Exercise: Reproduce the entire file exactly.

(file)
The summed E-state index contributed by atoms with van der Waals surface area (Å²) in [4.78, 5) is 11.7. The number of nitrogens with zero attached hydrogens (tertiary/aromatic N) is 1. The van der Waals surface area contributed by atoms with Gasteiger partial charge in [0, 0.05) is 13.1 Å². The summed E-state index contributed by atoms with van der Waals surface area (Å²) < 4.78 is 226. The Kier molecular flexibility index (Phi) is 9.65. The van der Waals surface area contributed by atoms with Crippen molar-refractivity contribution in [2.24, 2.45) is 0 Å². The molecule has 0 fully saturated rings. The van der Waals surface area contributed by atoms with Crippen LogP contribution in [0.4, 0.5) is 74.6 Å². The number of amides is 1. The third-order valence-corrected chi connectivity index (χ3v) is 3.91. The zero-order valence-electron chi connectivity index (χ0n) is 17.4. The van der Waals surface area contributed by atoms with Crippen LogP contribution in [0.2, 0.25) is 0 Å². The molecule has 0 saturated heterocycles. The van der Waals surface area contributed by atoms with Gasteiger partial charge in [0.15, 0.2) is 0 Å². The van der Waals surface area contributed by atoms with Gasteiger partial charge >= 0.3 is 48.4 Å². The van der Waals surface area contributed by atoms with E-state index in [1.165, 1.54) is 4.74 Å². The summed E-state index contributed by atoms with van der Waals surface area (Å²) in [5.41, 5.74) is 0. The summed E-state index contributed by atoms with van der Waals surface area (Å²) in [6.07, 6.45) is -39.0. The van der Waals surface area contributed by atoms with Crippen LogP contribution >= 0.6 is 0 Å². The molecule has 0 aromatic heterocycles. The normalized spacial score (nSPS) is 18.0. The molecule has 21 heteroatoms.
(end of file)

The summed E-state index contributed by atoms with van der Waals surface area (Å²) in [4.78, 5) is 11.7. The number of nitrogens with zero attached hydrogens (tertiary/aromatic N) is 1. The van der Waals surface area contributed by atoms with Gasteiger partial charge in [0, 0.05) is 13.1 Å². The summed E-state index contributed by atoms with van der Waals surface area (Å²) < 4.78 is 226. The Kier molecular flexibility index (Phi) is 9.65. The van der Waals surface area contributed by atoms with Crippen molar-refractivity contribution in [2.24, 2.45) is 0 Å². The molecule has 0 fully saturated rings. The van der Waals surface area contributed by atoms with Crippen LogP contribution in [0.4, 0.5) is 74.6 Å². The number of amides is 1. The third-order valence-corrected chi connectivity index (χ3v) is 3.91. The zero-order valence-electron chi connectivity index (χ0n) is 17.4. The van der Waals surface area contributed by atoms with Crippen LogP contribution in [0.2, 0.25) is 0 Å². The molecule has 0 saturated heterocycles. The van der Waals surface area contributed by atoms with Gasteiger partial charge in [0.15, 0.2) is 0 Å². The van der Waals surface area contributed by atoms with Gasteiger partial charge >= 0.3 is 48.4 Å². The van der Waals surface area contributed by atoms with E-state index in [1.165, 1.54) is 4.74 Å². The summed E-state index contributed by atoms with van der Waals surface area (Å²) in [5.41, 5.74) is 0. The summed E-state index contributed by atoms with van der Waals surface area (Å²) in [6.07, 6.45) is -39.0. The van der Waals surface area contributed by atoms with Crippen LogP contribution >= 0.6 is 0 Å². The molecule has 0 aromatic heterocycles. The normalized spacial score (nSPS) is 18.0. The molecule has 21 heteroatoms.